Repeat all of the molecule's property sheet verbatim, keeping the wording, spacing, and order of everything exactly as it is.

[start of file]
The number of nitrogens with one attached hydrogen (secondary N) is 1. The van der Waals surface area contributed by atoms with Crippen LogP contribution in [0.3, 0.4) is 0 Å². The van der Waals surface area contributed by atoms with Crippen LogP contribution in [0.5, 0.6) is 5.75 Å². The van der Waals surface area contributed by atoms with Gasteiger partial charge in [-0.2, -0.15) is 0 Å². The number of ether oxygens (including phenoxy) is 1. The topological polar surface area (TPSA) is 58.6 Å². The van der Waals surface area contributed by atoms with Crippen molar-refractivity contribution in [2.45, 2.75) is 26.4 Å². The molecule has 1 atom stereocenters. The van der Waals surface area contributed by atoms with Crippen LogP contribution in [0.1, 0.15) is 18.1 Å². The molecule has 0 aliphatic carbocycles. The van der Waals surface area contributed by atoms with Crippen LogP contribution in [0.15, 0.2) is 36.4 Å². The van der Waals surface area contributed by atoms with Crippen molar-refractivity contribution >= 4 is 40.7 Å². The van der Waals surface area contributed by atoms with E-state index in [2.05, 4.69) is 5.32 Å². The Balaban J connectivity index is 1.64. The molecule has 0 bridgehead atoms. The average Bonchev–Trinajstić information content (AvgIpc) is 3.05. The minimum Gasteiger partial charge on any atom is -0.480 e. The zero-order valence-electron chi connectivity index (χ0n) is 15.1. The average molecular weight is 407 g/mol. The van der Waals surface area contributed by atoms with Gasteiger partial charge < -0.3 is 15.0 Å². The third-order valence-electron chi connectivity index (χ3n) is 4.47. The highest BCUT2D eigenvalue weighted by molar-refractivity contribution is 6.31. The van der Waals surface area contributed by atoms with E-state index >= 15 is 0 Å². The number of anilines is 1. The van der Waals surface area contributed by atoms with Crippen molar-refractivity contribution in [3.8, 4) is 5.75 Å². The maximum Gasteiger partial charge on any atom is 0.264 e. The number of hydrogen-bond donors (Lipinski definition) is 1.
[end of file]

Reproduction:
The number of nitrogens with one attached hydrogen (secondary N) is 1. The van der Waals surface area contributed by atoms with Crippen LogP contribution in [0.3, 0.4) is 0 Å². The van der Waals surface area contributed by atoms with Crippen LogP contribution in [0.5, 0.6) is 5.75 Å². The van der Waals surface area contributed by atoms with Gasteiger partial charge in [-0.2, -0.15) is 0 Å². The number of ether oxygens (including phenoxy) is 1. The topological polar surface area (TPSA) is 58.6 Å². The van der Waals surface area contributed by atoms with Crippen molar-refractivity contribution in [2.45, 2.75) is 26.4 Å². The molecule has 1 atom stereocenters. The van der Waals surface area contributed by atoms with Crippen LogP contribution in [0.1, 0.15) is 18.1 Å². The molecule has 0 aliphatic carbocycles. The van der Waals surface area contributed by atoms with Crippen LogP contribution in [0.15, 0.2) is 36.4 Å². The van der Waals surface area contributed by atoms with Crippen molar-refractivity contribution >= 4 is 40.7 Å². The van der Waals surface area contributed by atoms with E-state index in [2.05, 4.69) is 5.32 Å². The Balaban J connectivity index is 1.64. The molecule has 0 bridgehead atoms. The average Bonchev–Trinajstić information content (AvgIpc) is 3.05. The minimum Gasteiger partial charge on any atom is -0.480 e. The zero-order valence-electron chi connectivity index (χ0n) is 15.1. The average molecular weight is 407 g/mol. The van der Waals surface area contributed by atoms with Gasteiger partial charge < -0.3 is 15.0 Å². The third-order valence-electron chi connectivity index (χ3n) is 4.47. The highest BCUT2D eigenvalue weighted by molar-refractivity contribution is 6.31. The van der Waals surface area contributed by atoms with E-state index >= 15 is 0 Å². The number of anilines is 1. The van der Waals surface area contributed by atoms with Crippen molar-refractivity contribution in [3.8, 4) is 5.75 Å². The maximum Gasteiger partial charge on any atom is 0.264 e. The number of hydrogen-bond donors (Lipinski definition) is 1.